Optimizing livelihood and environmental benefits from crop residues in smallholder crop-livestock system in Southern Africa regional case study

Published on 29 June 2010

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Start Date: 1 January 2010 | End Date: 31 December 2011


Smallholders in mixed crop-livestock systems constitute a very large fraction of farming enterprises in developing countries. In those systems, crop residues (CR) are a strategic production component: their use can be split into animal feeding, construction material, cooking fuel, mulch remaining (sometimes burnt) in the field.

Mixed crop-livestock systems are very dynamic and are evolving rapidly in response to external drivers such as demographic pressure, development of urban markets and increased demand for crop and livestock products, climate variability and change. In addition, the recent interest for bio-fuel production exacerbates further the pressure on biomass in production systems.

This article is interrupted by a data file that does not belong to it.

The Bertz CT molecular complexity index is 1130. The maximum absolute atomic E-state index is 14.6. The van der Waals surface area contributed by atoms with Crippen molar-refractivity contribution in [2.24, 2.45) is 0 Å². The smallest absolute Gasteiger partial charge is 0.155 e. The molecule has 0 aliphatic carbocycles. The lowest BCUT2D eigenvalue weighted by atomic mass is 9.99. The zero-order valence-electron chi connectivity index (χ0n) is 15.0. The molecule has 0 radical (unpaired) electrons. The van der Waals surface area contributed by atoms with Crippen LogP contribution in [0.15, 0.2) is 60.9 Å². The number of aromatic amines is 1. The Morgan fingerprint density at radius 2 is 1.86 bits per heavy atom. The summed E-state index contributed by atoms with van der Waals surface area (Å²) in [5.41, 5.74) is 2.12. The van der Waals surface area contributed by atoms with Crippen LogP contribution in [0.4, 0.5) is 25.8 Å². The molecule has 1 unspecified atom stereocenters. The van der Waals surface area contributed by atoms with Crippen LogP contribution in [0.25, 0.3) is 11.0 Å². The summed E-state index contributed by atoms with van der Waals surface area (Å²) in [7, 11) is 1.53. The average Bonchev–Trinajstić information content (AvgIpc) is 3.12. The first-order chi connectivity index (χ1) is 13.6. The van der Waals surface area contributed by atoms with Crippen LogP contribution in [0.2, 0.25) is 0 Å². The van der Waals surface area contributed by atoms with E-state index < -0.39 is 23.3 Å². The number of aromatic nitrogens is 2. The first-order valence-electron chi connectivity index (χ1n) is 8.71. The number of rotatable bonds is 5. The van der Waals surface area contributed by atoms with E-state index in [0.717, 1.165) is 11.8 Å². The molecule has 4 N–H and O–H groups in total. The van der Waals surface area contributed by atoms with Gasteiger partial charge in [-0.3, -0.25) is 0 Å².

This study aims at better understanding the tradeoffs in crop residue uses in cereal based systems in four regions: millet, sorghum, maize based systems in West Africa; maize based systems in Eastern and Southern Africa; and wheat/rice based systems in South Asia. The major tradeoff in most systems is the short term benefits of using crop residues to feed livestock versus leaving the crop residues in the field to improve soil productivity (nutrient balance, erosion control, and soil health).

The study focuses on the decision making processes at the farm/household level and will capture the diversity/contrasts and recent changes in CR uses at various scales in order to better target technical, institutional and policy options to improve livelihood without compromising long term system sustainability.

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